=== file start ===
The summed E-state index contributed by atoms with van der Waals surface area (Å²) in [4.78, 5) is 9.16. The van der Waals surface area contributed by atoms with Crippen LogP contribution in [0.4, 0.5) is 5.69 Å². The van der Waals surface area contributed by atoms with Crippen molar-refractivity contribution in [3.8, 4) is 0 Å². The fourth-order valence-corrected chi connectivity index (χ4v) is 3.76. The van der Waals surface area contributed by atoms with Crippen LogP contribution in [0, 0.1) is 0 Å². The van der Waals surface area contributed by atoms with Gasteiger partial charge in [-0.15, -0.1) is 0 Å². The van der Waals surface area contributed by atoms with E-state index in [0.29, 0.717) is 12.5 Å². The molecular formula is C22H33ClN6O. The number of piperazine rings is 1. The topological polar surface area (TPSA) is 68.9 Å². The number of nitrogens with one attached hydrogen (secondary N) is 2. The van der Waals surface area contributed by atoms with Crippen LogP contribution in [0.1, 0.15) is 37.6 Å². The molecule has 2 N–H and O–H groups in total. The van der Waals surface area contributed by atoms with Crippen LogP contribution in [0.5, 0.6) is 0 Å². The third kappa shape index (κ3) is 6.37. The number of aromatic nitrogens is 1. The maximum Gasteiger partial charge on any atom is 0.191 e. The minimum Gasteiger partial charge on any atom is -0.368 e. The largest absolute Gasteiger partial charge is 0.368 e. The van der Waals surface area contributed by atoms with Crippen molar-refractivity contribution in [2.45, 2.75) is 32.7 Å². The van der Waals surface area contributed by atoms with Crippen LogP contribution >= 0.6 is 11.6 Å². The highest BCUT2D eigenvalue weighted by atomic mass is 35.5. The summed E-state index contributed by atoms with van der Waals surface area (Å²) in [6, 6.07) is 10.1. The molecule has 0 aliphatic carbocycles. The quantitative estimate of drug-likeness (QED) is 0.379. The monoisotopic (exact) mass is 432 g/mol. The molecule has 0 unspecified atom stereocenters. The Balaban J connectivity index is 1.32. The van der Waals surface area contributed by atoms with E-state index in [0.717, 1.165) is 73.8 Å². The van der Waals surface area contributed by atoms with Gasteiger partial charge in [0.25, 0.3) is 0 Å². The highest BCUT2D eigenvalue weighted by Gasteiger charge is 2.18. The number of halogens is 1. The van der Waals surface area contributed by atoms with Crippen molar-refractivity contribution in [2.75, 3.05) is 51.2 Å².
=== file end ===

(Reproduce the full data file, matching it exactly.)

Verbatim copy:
The summed E-state index contributed by atoms with van der Waals surface area (Å²) in [4.78, 5) is 9.16. The van der Waals surface area contributed by atoms with Crippen LogP contribution in [0.4, 0.5) is 5.69 Å². The van der Waals surface area contributed by atoms with Crippen molar-refractivity contribution in [3.8, 4) is 0 Å². The fourth-order valence-corrected chi connectivity index (χ4v) is 3.76. The van der Waals surface area contributed by atoms with Crippen LogP contribution in [0, 0.1) is 0 Å². The van der Waals surface area contributed by atoms with Gasteiger partial charge in [-0.15, -0.1) is 0 Å². The van der Waals surface area contributed by atoms with E-state index in [0.29, 0.717) is 12.5 Å². The molecular formula is C22H33ClN6O. The number of piperazine rings is 1. The topological polar surface area (TPSA) is 68.9 Å². The number of nitrogens with one attached hydrogen (secondary N) is 2. The van der Waals surface area contributed by atoms with Crippen LogP contribution in [0.1, 0.15) is 37.6 Å². The molecule has 2 N–H and O–H groups in total. The van der Waals surface area contributed by atoms with Crippen LogP contribution in [0.5, 0.6) is 0 Å². The third kappa shape index (κ3) is 6.37. The number of aromatic nitrogens is 1. The maximum Gasteiger partial charge on any atom is 0.191 e. The minimum Gasteiger partial charge on any atom is -0.368 e. The largest absolute Gasteiger partial charge is 0.368 e. The van der Waals surface area contributed by atoms with Crippen molar-refractivity contribution in [2.45, 2.75) is 32.7 Å². The van der Waals surface area contributed by atoms with Crippen LogP contribution >= 0.6 is 11.6 Å². The highest BCUT2D eigenvalue weighted by atomic mass is 35.5. The summed E-state index contributed by atoms with van der Waals surface area (Å²) in [6, 6.07) is 10.1. The molecule has 0 aliphatic carbocycles. The quantitative estimate of drug-likeness (QED) is 0.379. The monoisotopic (exact) mass is 432 g/mol. The molecule has 0 unspecified atom stereocenters. The Balaban J connectivity index is 1.32. The van der Waals surface area contributed by atoms with E-state index in [0.717, 1.165) is 73.8 Å². The van der Waals surface area contributed by atoms with Gasteiger partial charge in [0.25, 0.3) is 0 Å². The highest BCUT2D eigenvalue weighted by Gasteiger charge is 2.18. The number of halogens is 1. The van der Waals surface area contributed by atoms with Crippen molar-refractivity contribution in [2.75, 3.05) is 51.2 Å².